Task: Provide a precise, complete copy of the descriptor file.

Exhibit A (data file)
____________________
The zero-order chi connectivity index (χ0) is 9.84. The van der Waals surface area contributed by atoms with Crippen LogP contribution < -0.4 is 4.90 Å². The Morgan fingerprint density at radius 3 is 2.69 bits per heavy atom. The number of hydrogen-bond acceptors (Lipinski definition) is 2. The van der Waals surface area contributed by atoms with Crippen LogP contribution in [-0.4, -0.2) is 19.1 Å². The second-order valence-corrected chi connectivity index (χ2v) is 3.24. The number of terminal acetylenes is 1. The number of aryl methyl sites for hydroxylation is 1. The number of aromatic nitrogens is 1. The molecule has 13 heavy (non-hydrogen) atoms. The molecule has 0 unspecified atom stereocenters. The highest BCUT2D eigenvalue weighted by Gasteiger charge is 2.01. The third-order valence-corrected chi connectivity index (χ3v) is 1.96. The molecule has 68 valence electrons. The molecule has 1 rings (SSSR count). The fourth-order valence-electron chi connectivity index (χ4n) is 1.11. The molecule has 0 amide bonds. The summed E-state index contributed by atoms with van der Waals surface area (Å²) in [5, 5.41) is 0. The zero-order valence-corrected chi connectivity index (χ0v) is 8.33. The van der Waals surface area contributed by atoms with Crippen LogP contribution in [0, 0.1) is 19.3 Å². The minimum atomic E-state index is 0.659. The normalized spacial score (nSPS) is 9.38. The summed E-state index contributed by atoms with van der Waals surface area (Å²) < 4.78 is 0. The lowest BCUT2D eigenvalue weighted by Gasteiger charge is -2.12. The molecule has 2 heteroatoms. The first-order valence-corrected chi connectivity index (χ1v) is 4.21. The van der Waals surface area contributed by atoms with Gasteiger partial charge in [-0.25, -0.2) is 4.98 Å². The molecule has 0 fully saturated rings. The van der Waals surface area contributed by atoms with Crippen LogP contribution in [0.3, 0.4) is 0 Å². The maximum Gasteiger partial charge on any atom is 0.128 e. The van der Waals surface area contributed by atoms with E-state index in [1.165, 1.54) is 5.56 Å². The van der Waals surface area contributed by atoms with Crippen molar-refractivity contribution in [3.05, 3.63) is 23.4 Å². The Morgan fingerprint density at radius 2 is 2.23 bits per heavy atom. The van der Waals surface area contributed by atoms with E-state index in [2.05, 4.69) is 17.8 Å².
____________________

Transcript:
The zero-order chi connectivity index (χ0) is 9.84. The van der Waals surface area contributed by atoms with Crippen LogP contribution < -0.4 is 4.90 Å². The Morgan fingerprint density at radius 3 is 2.69 bits per heavy atom. The number of hydrogen-bond acceptors (Lipinski definition) is 2. The van der Waals surface area contributed by atoms with Crippen LogP contribution in [-0.4, -0.2) is 19.1 Å². The second-order valence-corrected chi connectivity index (χ2v) is 3.24. The number of terminal acetylenes is 1. The number of aryl methyl sites for hydroxylation is 1. The number of aromatic nitrogens is 1. The molecule has 13 heavy (non-hydrogen) atoms. The molecule has 0 unspecified atom stereocenters. The highest BCUT2D eigenvalue weighted by Gasteiger charge is 2.01. The third-order valence-corrected chi connectivity index (χ3v) is 1.96. The molecule has 68 valence electrons. The molecule has 1 rings (SSSR count). The fourth-order valence-electron chi connectivity index (χ4n) is 1.11. The molecule has 0 amide bonds. The summed E-state index contributed by atoms with van der Waals surface area (Å²) in [5, 5.41) is 0. The zero-order valence-corrected chi connectivity index (χ0v) is 8.33. The van der Waals surface area contributed by atoms with Crippen LogP contribution in [0, 0.1) is 19.3 Å². The minimum atomic E-state index is 0.659. The normalized spacial score (nSPS) is 9.38. The summed E-state index contributed by atoms with van der Waals surface area (Å²) < 4.78 is 0. The lowest BCUT2D eigenvalue weighted by Gasteiger charge is -2.12. The molecule has 2 heteroatoms. The first-order valence-corrected chi connectivity index (χ1v) is 4.21. The van der Waals surface area contributed by atoms with Gasteiger partial charge in [-0.25, -0.2) is 4.98 Å². The molecule has 0 fully saturated rings. The van der Waals surface area contributed by atoms with Crippen LogP contribution in [0.3, 0.4) is 0 Å². The maximum Gasteiger partial charge on any atom is 0.128 e. The van der Waals surface area contributed by atoms with E-state index in [1.165, 1.54) is 5.56 Å². The van der Waals surface area contributed by atoms with Crippen molar-refractivity contribution in [3.05, 3.63) is 23.4 Å². The Morgan fingerprint density at radius 2 is 2.23 bits per heavy atom. The van der Waals surface area contributed by atoms with E-state index in [2.05, 4.69) is 17.8 Å².